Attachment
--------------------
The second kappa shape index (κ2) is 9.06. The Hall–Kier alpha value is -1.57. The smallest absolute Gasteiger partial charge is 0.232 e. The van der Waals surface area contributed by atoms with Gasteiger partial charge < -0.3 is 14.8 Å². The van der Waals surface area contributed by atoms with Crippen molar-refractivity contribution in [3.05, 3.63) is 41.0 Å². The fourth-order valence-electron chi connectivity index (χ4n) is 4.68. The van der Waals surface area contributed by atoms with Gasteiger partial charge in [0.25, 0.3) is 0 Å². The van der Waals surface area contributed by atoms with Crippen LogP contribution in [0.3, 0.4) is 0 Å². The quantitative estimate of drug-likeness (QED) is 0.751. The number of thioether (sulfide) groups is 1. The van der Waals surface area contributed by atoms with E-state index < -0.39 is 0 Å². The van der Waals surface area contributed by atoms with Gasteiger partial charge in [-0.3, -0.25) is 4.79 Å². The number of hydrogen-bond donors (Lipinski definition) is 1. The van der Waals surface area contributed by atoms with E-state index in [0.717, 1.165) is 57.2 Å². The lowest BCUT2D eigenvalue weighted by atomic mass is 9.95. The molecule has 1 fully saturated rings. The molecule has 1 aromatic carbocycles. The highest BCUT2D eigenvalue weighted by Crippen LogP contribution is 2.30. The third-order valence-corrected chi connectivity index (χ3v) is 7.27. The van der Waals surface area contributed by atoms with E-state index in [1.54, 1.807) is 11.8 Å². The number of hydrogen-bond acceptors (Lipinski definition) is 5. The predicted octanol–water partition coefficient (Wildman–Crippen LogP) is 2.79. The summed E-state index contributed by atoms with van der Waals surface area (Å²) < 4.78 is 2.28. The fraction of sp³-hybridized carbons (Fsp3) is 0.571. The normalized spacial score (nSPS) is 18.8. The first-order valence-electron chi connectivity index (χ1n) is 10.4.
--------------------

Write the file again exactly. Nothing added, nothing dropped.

The second kappa shape index (κ2) is 9.06. The Hall–Kier alpha value is -1.57. The smallest absolute Gasteiger partial charge is 0.232 e. The van der Waals surface area contributed by atoms with Gasteiger partial charge < -0.3 is 14.8 Å². The van der Waals surface area contributed by atoms with Crippen molar-refractivity contribution in [3.05, 3.63) is 41.0 Å². The fourth-order valence-electron chi connectivity index (χ4n) is 4.68. The van der Waals surface area contributed by atoms with Gasteiger partial charge in [0.25, 0.3) is 0 Å². The van der Waals surface area contributed by atoms with Crippen LogP contribution in [0.3, 0.4) is 0 Å². The quantitative estimate of drug-likeness (QED) is 0.751. The number of thioether (sulfide) groups is 1. The van der Waals surface area contributed by atoms with E-state index < -0.39 is 0 Å². The van der Waals surface area contributed by atoms with Gasteiger partial charge in [-0.3, -0.25) is 4.79 Å². The number of hydrogen-bond donors (Lipinski definition) is 1. The van der Waals surface area contributed by atoms with E-state index in [0.717, 1.165) is 57.2 Å². The lowest BCUT2D eigenvalue weighted by atomic mass is 9.95. The molecule has 1 fully saturated rings. The molecule has 1 aromatic carbocycles. The highest BCUT2D eigenvalue weighted by Crippen LogP contribution is 2.30. The third-order valence-corrected chi connectivity index (χ3v) is 7.27. The van der Waals surface area contributed by atoms with E-state index in [1.54, 1.807) is 11.8 Å². The number of hydrogen-bond acceptors (Lipinski definition) is 5. The predicted octanol–water partition coefficient (Wildman–Crippen LogP) is 2.79. The summed E-state index contributed by atoms with van der Waals surface area (Å²) < 4.78 is 2.28. The fraction of sp³-hybridized carbons (Fsp3) is 0.571. The normalized spacial score (nSPS) is 18.8. The first-order valence-electron chi connectivity index (χ1n) is 10.4.